Note: This is an archived Handbook entry from 2011.
|Dates & Locations:|| |
This subject has the following teaching availabilities in 2011:Year Long, Parkville - Taught on campus.
Lectures, tutorials and practical classes.
Timetable can be viewed here. For information about these dates, click here.
|Time Commitment:||Contact Hours: 3 x one hour lectures per week for 4 weeks (semester 1, weeks 5-8); 1 x one hour tutorial per week for 4 weeks (semester 1, weeks 6-9); 1 x three hour practical class per week for 8 weeks (semester 2, weeks 1-8); 2 x three hour practical classes per week for 4 weeks (semester 2, weeks 9-12). Total 64 hours. |
Total Time Commitment: Estimated total time commitment of 120 hours
plus one of
|Recommended Background Knowledge:||None|
|Non Allowed Subjects:|| Students may not enrol in this subject and either CHEM20018 Reactions and Synthesis or CHEM20019 Practical Chemistry. |
Students who have completed either of the following may not gain credit for this subject
|Core Participation Requirements:||For the purposes of considering applications for Reasonable Adjustments under the Disability Standards for Education (Cwth 2005) and Students Experiencing Academic Disadvantage Policy, this subject requires all students to actively and safely participate in laboratory activities. Students who feel their disability may impact upon their participation are encouraged to discuss this with the Subject Coordinator and the Disability Liaison Unit. Hhttp://www.services.unimelb.edu.au/disability/|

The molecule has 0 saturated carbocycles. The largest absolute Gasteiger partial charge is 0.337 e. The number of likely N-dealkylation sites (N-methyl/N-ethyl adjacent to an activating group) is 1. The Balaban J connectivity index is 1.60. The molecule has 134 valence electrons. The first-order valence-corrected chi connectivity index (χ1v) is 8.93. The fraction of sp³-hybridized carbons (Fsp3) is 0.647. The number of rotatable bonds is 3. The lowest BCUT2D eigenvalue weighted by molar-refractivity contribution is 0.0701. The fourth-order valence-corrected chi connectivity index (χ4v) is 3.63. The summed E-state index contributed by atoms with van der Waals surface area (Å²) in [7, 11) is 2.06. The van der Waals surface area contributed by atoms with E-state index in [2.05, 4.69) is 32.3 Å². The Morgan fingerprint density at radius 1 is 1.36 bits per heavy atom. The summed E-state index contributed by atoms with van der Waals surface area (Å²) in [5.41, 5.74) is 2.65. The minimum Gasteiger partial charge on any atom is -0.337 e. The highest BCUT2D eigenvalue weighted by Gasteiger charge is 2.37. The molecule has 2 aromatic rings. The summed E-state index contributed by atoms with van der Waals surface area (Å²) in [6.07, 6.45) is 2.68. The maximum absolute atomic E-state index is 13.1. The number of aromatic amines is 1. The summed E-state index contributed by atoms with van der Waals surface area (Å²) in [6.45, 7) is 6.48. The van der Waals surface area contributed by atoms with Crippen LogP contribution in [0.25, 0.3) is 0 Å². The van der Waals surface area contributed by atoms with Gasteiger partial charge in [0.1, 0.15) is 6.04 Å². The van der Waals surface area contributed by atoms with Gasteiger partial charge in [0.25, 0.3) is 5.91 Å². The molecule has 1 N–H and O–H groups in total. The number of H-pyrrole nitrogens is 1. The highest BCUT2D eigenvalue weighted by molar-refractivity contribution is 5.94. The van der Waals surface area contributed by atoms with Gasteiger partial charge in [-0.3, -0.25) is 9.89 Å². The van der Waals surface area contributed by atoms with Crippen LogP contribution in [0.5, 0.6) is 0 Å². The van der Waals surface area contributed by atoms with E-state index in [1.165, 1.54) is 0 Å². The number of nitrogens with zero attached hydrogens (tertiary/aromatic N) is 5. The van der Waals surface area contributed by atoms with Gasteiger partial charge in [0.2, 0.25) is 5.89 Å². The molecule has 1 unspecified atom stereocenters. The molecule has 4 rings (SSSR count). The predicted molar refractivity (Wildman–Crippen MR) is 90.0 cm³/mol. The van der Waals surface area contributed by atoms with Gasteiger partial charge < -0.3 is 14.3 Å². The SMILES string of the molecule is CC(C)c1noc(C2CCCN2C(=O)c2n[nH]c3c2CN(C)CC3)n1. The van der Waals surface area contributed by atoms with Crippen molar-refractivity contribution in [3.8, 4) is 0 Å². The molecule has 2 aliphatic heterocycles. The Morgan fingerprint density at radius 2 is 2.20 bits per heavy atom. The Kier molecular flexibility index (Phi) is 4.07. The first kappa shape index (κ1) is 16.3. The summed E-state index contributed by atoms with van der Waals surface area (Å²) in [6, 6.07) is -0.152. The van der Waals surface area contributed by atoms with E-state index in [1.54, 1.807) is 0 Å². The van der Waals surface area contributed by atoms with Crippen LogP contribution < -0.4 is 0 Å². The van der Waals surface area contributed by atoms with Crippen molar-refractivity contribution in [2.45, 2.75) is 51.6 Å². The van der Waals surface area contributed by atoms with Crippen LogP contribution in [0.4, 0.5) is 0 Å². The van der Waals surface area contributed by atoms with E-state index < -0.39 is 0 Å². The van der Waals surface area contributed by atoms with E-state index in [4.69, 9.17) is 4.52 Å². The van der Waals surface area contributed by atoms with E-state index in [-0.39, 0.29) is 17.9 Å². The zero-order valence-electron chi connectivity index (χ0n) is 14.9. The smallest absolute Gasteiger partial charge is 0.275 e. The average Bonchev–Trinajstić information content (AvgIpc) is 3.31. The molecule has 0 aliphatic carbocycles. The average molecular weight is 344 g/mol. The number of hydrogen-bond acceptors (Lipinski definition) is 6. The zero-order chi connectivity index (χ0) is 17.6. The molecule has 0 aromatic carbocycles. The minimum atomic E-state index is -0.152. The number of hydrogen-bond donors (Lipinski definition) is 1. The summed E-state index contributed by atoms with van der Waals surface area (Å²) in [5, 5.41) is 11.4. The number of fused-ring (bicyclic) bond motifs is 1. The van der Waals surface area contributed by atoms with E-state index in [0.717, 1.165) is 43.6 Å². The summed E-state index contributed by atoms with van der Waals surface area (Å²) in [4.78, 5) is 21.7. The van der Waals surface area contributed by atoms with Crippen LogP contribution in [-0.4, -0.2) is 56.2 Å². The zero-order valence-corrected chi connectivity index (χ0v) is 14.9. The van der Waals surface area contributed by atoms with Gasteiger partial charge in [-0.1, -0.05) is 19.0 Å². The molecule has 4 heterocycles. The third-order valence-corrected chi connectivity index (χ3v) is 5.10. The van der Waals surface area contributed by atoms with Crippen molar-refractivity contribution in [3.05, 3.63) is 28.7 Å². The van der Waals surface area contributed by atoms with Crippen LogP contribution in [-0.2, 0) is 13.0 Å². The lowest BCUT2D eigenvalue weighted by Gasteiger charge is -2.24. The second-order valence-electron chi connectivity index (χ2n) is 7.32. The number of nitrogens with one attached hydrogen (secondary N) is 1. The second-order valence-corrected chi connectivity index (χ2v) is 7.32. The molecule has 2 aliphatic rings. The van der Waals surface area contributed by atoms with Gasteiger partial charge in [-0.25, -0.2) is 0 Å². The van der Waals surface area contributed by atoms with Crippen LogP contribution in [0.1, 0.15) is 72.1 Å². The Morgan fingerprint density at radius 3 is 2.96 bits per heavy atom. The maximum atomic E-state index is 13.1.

CoordinatorDr Stephen Best
The subject includes lecture and practical components. The lectures provides a formal introduction of thermodynamics and its application to phase and chemical equilibria and the practical component will include the synthesis of different classes of organic and inorganic compounds, characterization of chemical compounds using modern analytical techniques; analysis of samples with single and multiple components; determination of the kinetic and thermodynamic properties of molecules; measurement and interpretation of the spectroscopic and magnetic properties of inorganic and organic compounds.This subject, together with prior completion of a second year level subject in Organic Chemistry (610-220 Organic Chemistry or 610-221 Organic & Bio-organic Chemistry) and in Inorganic Chemistry (610-240 Inorganic and Bio-inorganic Chemistry A or 610-241 Inorganic and Bio-inorganic Chemistry B), will provide the prerequisites for entry into the core third-year lecture and laboratory subjects in Chemistry and thereby provide a path to a Chemistry major
Upon completion of this subject students should;
Two to three short tests of approximately 1 hour duration conducted online using the learning management system (LMS) for a total of 10%, Ongoing assessment of practical work (of technical competence, reporting and interpretative skills) in the form of approximately 18 short reports (three to four pages) due during the semester (60%) and a two-hour end of semester exam (30%)
|Prescribed Texts:||P Atkins and J De Paula, Atkins’ Physical Chemistry, 9th Ed, Oxford University Press, 2010.|
|Breadth Options:|| |
This subject is not available as a breadth subject.
|Fees Information:||Subject EFTSL, Level, Discipline & Census Date|
This subject will provide students with opportunities to develop the following generic skills:
|Notes:||This subject is available for science credit to students enrolled in the BSc (pre-2008 degree), BASc or a combined BSc course. |
A laboratory coat and safety glasses are required for laboratory activities.Subject materials will be disseminated via the learning management system (LMS). Students will be expected to be able to access the LMS for tests conducted through the semester.
Science credit subjects* for pre-2008 BSc, BASc and combined degree science courses |
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